• Quality of program delivery, and

    • Participant reaction and acceptance

*Rabin, Brownson, Haire-Joshu, Kreuter, Weaver. A glossary for dissemination and implementation research in health. Journal of Public Health Management Practice, 2008, 14(2), 117–123.

Program fidelity1

Program Fidelity

  • Core elements*:required componentsthat represent the theory and internal logic of the intervention and most likely produce the intervention’s effectiveness

  • Key process steps:required stepsthat are conducted to contribute to the intervention’s effectiveness

    • Critical steps taken in program implementation in the program’s methods section or implementation protocol

*Eke, Neumann, Wilkes, Jones. Preparing effective behavioral interventions

to be used by prevention providers: the role of researchers during HIV Prevention Research Trials. AIDS Education & Prevention 2006, 18(4 Suppl A):44-58.

Activity choosing core elements of a program

Activity: Choosing Core Elements of a Program

  • Read the handout with the Forsyth County Cancer Screening Project (FoCaS) description paragraph about “The Program”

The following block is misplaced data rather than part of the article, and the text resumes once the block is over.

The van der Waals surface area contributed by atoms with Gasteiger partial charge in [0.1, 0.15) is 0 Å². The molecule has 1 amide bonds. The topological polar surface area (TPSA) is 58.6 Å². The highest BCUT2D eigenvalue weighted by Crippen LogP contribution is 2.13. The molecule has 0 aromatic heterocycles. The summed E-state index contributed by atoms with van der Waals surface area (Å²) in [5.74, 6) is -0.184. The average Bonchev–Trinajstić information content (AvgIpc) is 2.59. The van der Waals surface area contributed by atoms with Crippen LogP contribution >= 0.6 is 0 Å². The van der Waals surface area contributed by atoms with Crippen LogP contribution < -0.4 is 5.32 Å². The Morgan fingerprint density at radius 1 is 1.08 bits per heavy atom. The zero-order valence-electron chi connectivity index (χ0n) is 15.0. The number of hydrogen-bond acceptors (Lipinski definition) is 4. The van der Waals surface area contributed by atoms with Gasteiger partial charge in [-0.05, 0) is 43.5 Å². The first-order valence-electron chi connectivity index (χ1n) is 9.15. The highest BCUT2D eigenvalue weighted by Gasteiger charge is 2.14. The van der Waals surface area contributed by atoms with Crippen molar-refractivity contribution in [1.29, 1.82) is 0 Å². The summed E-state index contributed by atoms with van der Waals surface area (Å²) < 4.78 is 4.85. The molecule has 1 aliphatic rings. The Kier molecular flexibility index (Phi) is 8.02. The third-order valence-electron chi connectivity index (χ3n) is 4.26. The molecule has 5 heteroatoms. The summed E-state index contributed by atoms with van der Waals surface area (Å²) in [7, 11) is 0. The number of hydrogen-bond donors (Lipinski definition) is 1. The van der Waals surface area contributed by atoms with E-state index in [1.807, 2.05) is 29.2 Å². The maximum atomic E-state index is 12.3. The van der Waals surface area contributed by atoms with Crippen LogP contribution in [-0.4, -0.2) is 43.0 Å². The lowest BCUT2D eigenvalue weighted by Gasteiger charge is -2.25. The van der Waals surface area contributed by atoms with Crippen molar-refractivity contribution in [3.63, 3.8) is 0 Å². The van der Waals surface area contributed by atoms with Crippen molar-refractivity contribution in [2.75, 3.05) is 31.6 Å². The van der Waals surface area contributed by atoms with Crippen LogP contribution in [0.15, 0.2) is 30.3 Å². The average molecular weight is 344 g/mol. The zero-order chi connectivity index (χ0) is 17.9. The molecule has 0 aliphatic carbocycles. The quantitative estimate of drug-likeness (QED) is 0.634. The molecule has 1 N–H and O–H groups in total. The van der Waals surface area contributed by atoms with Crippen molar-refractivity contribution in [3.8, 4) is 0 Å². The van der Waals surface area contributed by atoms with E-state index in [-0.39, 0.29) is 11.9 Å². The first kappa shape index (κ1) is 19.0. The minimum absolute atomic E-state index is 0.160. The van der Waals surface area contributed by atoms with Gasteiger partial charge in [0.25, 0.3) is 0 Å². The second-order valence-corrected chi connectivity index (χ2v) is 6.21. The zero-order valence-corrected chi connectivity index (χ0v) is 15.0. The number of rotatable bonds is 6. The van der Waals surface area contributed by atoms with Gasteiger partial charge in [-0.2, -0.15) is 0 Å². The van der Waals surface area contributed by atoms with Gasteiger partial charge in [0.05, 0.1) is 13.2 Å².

• Identify: What are the program core elements?

Focas core elements

FoCaS Core Elements

The public health clinic in-reach strategies include:

  • In-service and primary care conference training for health care providers

  • Visual prompts in exam rooms

  • Educational games

  • Abnormal test protocol

  • Posters and literature in waiting rooms

  • One-on-one counseling sessions and personalized letters

Focas core elements1

FoCaS Core Elements

The community outreach strategies include:

  • Monthly classes conducted by a health educator

  • A community party

  • A church program

  • Educational brochures to address barriers

  • Mass media

  • Birthday cards with the FoCaS logo

  • Targeted mailings and door knob hangers

  • One-on-one educational sessions in women's homes

Step 1 identifying what can be modified

Step 1: Identifying What Can Be Modified?



Health topic

Deletion of key components

Insertion of key components

Theoretical foundation

  • Names

  • Pictures/testimonials

  • Wording

  • Location

  • Incentives

  • Timeline

Acceptable modifications

Acceptable Modifications

  • Changing language

    • Translating and/or modifying vocabulary

  • Replacing cultural references

  • Modifying some aspects of activities

  • Adding relevant, evidence-based content

O’Connor, C., Small, S.A. & Cooney, S.M. (2007). Program fidelity and adaptation: Meeting local needs without compromising program effectiveness. What Works, Wisconsin Research to Practice Series, 4. Madison, WI: University of Wisconsin–Madison/Extension.

Risky or unacceptable modifications

Risky or Unacceptable Modifications

  • Reducing the number or length of sessions

  • Lowering the level of participant engagement

  • Eliminating key messages or skills learned

  • Removing topics

  • Using few or inadequately trained staff